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Harper's Encyclopedia of United States History (ed. Benson Lossing) 12 0 Browse Search
Benson J. Lossing, Pictorial Field Book of the Civil War. Volume 1. 8 0 Browse Search
George Ticknor, Life, letters and journals of George Ticknor (ed. George Hillard) 8 0 Browse Search
Brigadier-General Ellison Capers, Confederate Military History, a library of Confederate States Military History: Volume 5, South Carolina (ed. Clement Anselm Evans) 6 2 Browse Search
Southern Historical Society Papers, Volume 25. (ed. Reverend J. William Jones) 5 1 Browse Search
Southern Historical Society Papers, Volume 35. (ed. Reverend J. William Jones) 4 2 Browse Search
Daniel Ammen, Confederate Military History, a library of Confederate States Military History: Volume 7.2, The Atlantic Coast (ed. Clement Anselm Evans) 3 1 Browse Search
The Daily Dispatch: September 9, 1863., [Electronic resource] 3 1 Browse Search
Cambridge History of American Literature: volume 3 (ed. Trent, William Peterfield, 1862-1939., Erskine, John, 1879-1951., Sherman, Stuart Pratt, 1881-1926., Van Doren, Carl, 1885-1950.) 2 0 Browse Search
The Daily Dispatch: July 14, 1863., [Electronic resource] 2 2 Browse Search
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Browsing named entities in Benson J. Lossing, Pictorial Field Book of the Civil War. Volume 1.. You can also browse the collection for Langdon Cheves or search for Langdon Cheves in all documents.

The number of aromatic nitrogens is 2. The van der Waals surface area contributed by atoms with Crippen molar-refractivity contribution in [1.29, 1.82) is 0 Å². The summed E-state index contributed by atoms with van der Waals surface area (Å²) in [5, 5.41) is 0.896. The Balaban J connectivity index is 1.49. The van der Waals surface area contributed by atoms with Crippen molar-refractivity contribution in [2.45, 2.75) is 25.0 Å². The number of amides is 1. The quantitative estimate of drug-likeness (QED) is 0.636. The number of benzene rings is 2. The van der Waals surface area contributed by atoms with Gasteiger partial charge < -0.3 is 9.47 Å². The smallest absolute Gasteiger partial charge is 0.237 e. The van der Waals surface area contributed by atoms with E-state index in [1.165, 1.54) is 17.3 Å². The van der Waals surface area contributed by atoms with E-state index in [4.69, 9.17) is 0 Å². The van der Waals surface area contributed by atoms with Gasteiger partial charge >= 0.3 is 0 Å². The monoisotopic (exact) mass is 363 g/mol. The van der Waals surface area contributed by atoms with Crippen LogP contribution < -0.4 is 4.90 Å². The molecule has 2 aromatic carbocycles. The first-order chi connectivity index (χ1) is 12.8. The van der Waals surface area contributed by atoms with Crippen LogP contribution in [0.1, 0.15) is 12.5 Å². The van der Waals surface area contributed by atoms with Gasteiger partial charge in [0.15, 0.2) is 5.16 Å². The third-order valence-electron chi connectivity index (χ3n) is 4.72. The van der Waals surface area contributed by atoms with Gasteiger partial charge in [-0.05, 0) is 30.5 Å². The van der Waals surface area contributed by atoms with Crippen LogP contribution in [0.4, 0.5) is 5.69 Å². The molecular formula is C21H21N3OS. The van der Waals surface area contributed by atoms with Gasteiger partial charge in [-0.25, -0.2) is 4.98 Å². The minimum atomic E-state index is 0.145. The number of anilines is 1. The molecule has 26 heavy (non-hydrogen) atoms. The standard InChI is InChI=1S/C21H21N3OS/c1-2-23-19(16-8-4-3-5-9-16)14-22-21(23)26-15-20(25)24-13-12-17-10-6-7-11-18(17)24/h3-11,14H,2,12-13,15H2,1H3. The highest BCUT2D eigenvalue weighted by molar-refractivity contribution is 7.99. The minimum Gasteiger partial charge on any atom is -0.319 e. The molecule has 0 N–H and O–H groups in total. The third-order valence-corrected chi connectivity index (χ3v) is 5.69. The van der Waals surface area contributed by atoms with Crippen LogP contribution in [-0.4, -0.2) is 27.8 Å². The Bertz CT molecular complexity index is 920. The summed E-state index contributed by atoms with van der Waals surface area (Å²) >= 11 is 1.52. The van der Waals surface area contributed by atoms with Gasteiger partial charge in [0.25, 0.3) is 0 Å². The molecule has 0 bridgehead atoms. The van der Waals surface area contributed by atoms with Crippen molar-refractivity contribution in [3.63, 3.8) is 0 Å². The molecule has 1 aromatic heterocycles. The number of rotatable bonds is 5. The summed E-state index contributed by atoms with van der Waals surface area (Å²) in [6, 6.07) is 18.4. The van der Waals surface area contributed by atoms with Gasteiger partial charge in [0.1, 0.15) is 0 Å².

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Benson J. Lossing, Pictorial Field Book of the Civil War. Volume 1., Chapter 4: seditious movements in Congress.--Secession in South Carolina, and its effects. (search)
mittee was composed of Robert Barnwell Rhett, John Alfred Calhoun, W. P. Finley, Isaac D. I Wilson, W. F De Saussure, Langdon Cheves, and Merrick E. Carn. another to draft a declaration of the causes that impelled and justified the secession of Southpson.P. E. Duncan.William Hunter.Jos. E. Jenkins.Simpson Bobo. Benjamin Franklin Mauldin.W. K. Easley.Andrew F. Luis.Langdon Cheves.William Curtis. Lewis Malone Ayer, Jr.James Harrison.Robert A. Thompson.Georde Rhodes.H. D. Green. W. Peronneau Fin-All the revenue and postal laws, repeated Mr. Gregg, fell to the ground on the passage of the Ordinance of Secession. Mr. Cheves declared, to avoid inconvenience to the people, temporary arrangements must be adopted for carrying on the Government. al affairs, and that things must for the present remain in status quo, or confusion will arise. Mr. Mazyck agreed with Cheves and others,: that the duties of collectors and postmasters in South Carolina were extinguished. He was favorable to an a